Now, if you’re on the highway, speeding may save time–on long trips. And it’s known that state troopers usually will be forgiving of drivers who are over the speed limit by 5-7 miles per hour, since many speedometers are off by a few MPH–leading to dismissed tickets.
But even going a steady 72 in a 65 will not save you a huge amount of time, unless you’re driving south on I-95 to Florida. The traffic may be going 72, and the speed of the traffic may be safer, but don’t count on saving a lot of time.
3. Phone Brackets Make the Drive Easy
If you use your phone as your GPS to get from Point A to Point B, you can reduce the distraction by installing a phone bracket on your dashboard or windshield. You’ll be able to see the map as you go along, and check your location when you are at a stop sign or red light.
Some people prefer to have the voice directions off while they drive, which is cool. You’ll have to plan your trip, and look at the directions ahead of time. Good drivers look ahead, as your driving instructor told you. Part of that looking head is knowing where you’re going as you drive around Suffolk and Portsmouth, VA.
4. Learn to Focus on Multiple Items at Once
As you develop your driving skills, you will realize you can do many things at once.
You will find you can easily read road signs (and billboards) as well as maintain speed and position in lane. You will be looking ahead two blocks at the children playing in the yard, as well as ensuring you don’t run into the vehicle in front of you when they stop at the stop sign. You’ll find out what your response times are to various situations.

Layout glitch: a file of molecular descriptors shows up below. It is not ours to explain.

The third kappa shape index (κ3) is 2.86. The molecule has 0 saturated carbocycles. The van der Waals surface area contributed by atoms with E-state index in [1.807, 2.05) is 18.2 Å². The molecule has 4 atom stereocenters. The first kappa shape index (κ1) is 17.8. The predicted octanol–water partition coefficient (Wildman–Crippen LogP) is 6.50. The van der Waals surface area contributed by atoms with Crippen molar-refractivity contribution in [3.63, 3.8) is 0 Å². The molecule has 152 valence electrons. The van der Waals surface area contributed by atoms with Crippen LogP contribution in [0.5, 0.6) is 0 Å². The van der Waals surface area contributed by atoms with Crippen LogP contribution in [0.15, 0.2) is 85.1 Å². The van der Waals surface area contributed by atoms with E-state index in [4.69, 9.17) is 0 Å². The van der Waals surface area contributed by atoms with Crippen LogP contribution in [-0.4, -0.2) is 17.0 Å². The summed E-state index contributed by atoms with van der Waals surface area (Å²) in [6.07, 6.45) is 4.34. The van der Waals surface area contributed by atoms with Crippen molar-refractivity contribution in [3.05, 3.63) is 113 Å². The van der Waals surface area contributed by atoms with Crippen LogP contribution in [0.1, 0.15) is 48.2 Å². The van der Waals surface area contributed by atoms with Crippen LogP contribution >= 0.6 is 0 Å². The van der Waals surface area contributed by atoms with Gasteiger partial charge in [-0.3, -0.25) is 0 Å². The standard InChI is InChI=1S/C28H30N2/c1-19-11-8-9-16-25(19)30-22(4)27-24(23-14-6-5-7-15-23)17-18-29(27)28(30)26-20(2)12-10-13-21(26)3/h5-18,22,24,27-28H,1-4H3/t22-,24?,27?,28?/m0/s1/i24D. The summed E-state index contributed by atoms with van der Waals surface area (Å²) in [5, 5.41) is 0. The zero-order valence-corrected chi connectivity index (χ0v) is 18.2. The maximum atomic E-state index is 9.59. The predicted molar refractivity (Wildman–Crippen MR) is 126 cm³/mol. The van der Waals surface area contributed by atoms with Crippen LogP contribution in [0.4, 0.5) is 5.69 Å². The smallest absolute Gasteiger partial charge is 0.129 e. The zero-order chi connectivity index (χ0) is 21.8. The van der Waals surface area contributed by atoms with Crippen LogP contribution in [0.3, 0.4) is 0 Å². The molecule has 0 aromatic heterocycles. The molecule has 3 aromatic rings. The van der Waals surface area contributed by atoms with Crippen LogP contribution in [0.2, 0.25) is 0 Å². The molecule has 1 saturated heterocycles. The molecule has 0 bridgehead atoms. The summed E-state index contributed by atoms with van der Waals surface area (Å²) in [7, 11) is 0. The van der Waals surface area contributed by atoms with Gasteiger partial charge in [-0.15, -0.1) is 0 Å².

Driving skills all interconnect, and as you drive more, you will do more–and do it all better.
5. Keeping Your Head in Emergencies
Every driver will end up in emergency situations. Critters–or small children–will dash in front of your car. The person in front of you will suddenly stop. You may see the stop sign a second or three later than you should have.
If you have a newer car, you probably have anti-lock brakes installed. These brakes will keep you safe, and allow you to steer around potential obstacles in emergency situations. Unlike brakes of old, you should be able to steer with the ABS system engaged, even with the brake pedal pushed to the floor.